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All in the Family

Jay M. Greenfeld, Ph.D., C.Psych.,

All in the family

I had the privilege and honour of celebrating my grandmotherís 99th birthday most recently. I am not sure how often that kind of celebration is able to happen in our current world, especially as a pandemic has swept through the globe. It was unfortunate that not all could attend because of travel limitations, but it was a unique experience to see so many generations of relatives all in one place. The experience led me to realize that we may not know what we had until it is gone, but more so, we often do not pay attention to what we have been missing until it arrives. After years of not seeing family members (young and old), due to COVID limitations, to have a 99th birthday event led me to realize how important it is that we devote time reconnecting with the people and things that are important to us.

As a society, we spend a considerable amount of time working, going to school and commuting between places, for ourselves and our children. We are often very tired from the routine of the day that the smaller interactions often get missed both with immediate and extended family members. Time moves very quickly in our world and it is easy to let too much of it pass. Consequently, we then forget, lessen, or simply lose connections with some of the people most important to us. Moreover, by losing these connections, we miss out on friendships and relationships that can help us better understand where we came from, who we connect with, and where we want to go in life. It is time for our children to start paying closer attention to the family they have within their inner circle. Of course, noting that the definition of family is far wider than it ever was. The typical family makeup that roared through the 1960s and 1970s now represents less than 20% of our current world. With so many diverse versions of what the family unit brings, we are lucky to have a wider spread makeup of who we consider family.

Between great grandparents, grandparents, parents, stepparents, siblings, stepsiblings, cousins, aunts, uncles, and even pets we are given a platform to connect and learn from so many different generations of people. However, having the opportunity to engage with family members beyond those living in your house has been few and far between. Now is that time to rekindle those connections. We could not control the arrival of the pandemic but we can control how we respond to the current capabilities we are able to engage in with others.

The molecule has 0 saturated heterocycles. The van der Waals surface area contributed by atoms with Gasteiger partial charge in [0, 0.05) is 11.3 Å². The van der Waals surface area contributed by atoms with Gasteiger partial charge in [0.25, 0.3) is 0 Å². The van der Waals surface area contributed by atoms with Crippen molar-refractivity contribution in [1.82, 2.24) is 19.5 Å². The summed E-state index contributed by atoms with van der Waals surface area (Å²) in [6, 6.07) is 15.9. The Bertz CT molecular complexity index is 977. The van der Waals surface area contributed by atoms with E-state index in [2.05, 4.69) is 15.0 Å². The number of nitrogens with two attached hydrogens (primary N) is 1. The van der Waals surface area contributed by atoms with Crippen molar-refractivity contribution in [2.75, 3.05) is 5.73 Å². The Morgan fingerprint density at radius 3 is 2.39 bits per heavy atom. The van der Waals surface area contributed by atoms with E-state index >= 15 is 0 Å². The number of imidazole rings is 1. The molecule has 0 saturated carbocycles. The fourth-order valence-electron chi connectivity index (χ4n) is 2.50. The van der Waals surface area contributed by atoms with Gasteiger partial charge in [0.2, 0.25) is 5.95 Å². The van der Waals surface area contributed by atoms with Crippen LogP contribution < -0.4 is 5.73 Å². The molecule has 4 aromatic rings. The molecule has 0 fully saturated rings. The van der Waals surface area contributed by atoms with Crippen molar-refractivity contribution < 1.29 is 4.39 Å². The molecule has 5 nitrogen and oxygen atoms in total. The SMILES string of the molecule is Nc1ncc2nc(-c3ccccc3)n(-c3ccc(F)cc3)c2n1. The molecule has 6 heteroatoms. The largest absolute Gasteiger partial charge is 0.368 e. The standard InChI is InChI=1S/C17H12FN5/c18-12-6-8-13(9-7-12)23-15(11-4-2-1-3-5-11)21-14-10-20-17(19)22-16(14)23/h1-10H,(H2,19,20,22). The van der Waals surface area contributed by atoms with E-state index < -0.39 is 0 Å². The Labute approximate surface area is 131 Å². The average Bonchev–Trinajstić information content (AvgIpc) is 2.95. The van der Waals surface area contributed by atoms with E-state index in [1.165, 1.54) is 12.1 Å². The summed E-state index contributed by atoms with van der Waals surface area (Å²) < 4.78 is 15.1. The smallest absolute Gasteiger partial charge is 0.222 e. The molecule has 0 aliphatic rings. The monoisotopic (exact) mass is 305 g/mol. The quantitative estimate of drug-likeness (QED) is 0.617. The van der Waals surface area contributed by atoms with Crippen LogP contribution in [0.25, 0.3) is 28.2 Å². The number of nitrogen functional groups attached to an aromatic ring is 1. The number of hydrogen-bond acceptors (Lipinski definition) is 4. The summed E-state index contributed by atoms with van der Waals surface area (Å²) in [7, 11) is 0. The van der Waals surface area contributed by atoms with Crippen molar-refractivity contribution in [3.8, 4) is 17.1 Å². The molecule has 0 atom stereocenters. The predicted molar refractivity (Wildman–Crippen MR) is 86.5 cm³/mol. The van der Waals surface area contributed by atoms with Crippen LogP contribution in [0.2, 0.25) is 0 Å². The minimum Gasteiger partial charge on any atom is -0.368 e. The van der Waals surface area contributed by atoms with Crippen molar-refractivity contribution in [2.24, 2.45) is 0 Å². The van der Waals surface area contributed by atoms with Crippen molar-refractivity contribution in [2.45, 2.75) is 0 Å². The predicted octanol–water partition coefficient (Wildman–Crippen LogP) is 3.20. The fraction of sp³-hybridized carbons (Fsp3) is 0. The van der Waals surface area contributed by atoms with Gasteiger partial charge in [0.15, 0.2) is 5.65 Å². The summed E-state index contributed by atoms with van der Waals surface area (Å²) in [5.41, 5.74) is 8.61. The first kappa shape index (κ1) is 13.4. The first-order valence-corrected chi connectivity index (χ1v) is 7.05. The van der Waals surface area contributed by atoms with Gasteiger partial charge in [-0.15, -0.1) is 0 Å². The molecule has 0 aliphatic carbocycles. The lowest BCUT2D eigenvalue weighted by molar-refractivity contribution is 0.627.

Knowing how limited time may be, start by exploring and explaining to your children who makes up your family tree and what role the members played and play in your life and theirs. Explain the important role that a grandparent, uncle, aunt, cousin or sibling has played in your life and how your children can learn from those individuals around them. Then try and coordinate a bigger family event so that these people become role players in the minds and hearts of your children. Whether it is nature or nurture, blood relatives or non-blood relatives, each family member has a connection to your children for one reason or another.

One key component I noticed most recently with my own cousins and their children was that my children had not gained a chance to get to know them, yet felt some type of instant connection, as if they were friends from a past life. If you can create additional interactions with extended family for your family, do it. The opportunity gives the more senior role players in the family the time and moments to appreciate all that has been created because of them. Moreover, the interactions present a good glimpse to see how it will be carried on for generations to come. If the connections between cousins can sustain itself, the strength of the family will progress.

The value of making these connections and putting forth the effort into strengthening them, can create sense of fulfillment that was absent often times without you even knowing. That does not necessarily mean you are going to like all in the family and you may not all get along consistently as so many personality types in one room can create quite the three-ring circus. However, regardless of the differences between family members, if you can instill in your children the same intention of connection, they will have the opportunity to learn from their elders, be inspired by their older cousins, and mentor their younger cousins. Finally, you may forget what family members have said over the years and you may forget what type of experiences you have engaged in with them. However, you will rarely forget how you felt when around those that put forth the effort to show you support, understanding, and connection.

For your own mental health and well-being, try and put forth the effort to fill in the gaps of time lost with family. Put forth the effort to reach out face-to-face. Most importantly though, if you choose to create more interactions, eliminate the use of screens. There is a lot of effort that goes into planning events to gather family members together, so if and when that happens, the screens can be put away. If the greatest gift you can give someone is your time, use it wisely with your family because people do not get younger as time passes. For yourselves, your children, and the continuity of the roots where your family began, ignite those connections.


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